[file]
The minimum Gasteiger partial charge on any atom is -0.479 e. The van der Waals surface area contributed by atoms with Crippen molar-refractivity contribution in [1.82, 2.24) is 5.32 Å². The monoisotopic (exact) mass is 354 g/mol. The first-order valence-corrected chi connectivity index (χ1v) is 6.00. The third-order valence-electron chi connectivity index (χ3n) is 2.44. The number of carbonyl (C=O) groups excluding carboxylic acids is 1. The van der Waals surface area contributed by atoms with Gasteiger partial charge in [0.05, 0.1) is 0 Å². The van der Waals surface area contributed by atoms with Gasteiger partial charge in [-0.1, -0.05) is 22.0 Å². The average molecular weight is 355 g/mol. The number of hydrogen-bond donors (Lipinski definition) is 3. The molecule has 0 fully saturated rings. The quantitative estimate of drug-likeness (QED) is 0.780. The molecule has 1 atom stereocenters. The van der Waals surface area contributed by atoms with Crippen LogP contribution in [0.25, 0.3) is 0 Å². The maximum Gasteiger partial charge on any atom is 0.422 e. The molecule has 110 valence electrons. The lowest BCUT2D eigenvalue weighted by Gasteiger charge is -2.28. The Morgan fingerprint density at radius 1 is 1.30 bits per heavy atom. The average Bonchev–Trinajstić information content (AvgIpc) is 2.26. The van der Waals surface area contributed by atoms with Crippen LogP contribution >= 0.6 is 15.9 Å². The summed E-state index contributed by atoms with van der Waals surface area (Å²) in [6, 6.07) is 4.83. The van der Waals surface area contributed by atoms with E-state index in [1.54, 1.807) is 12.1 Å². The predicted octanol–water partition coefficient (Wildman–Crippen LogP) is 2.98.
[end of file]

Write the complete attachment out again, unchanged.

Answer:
The minimum Gasteiger partial charge on any atom is -0.479 e. The van der Waals surface area contributed by atoms with Crippen molar-refractivity contribution in [1.82, 2.24) is 5.32 Å². The monoisotopic (exact) mass is 354 g/mol. The first-order valence-corrected chi connectivity index (χ1v) is 6.00. The third-order valence-electron chi connectivity index (χ3n) is 2.44. The number of carbonyl (C=O) groups excluding carboxylic acids is 1. The van der Waals surface area contributed by atoms with Gasteiger partial charge in [0.05, 0.1) is 0 Å². The van der Waals surface area contributed by atoms with Gasteiger partial charge in [-0.1, -0.05) is 22.0 Å². The average molecular weight is 355 g/mol. The number of hydrogen-bond donors (Lipinski definition) is 3. The molecule has 0 fully saturated rings. The quantitative estimate of drug-likeness (QED) is 0.780. The molecule has 1 atom stereocenters. The van der Waals surface area contributed by atoms with Crippen LogP contribution in [0.25, 0.3) is 0 Å². The maximum Gasteiger partial charge on any atom is 0.422 e. The molecule has 110 valence electrons. The lowest BCUT2D eigenvalue weighted by Gasteiger charge is -2.28. The Morgan fingerprint density at radius 1 is 1.30 bits per heavy atom. The average Bonchev–Trinajstić information content (AvgIpc) is 2.26. The van der Waals surface area contributed by atoms with Crippen LogP contribution >= 0.6 is 15.9 Å². The summed E-state index contributed by atoms with van der Waals surface area (Å²) in [6, 6.07) is 4.83. The van der Waals surface area contributed by atoms with E-state index in [1.54, 1.807) is 12.1 Å². The predicted octanol–water partition coefficient (Wildman–Crippen LogP) is 2.98.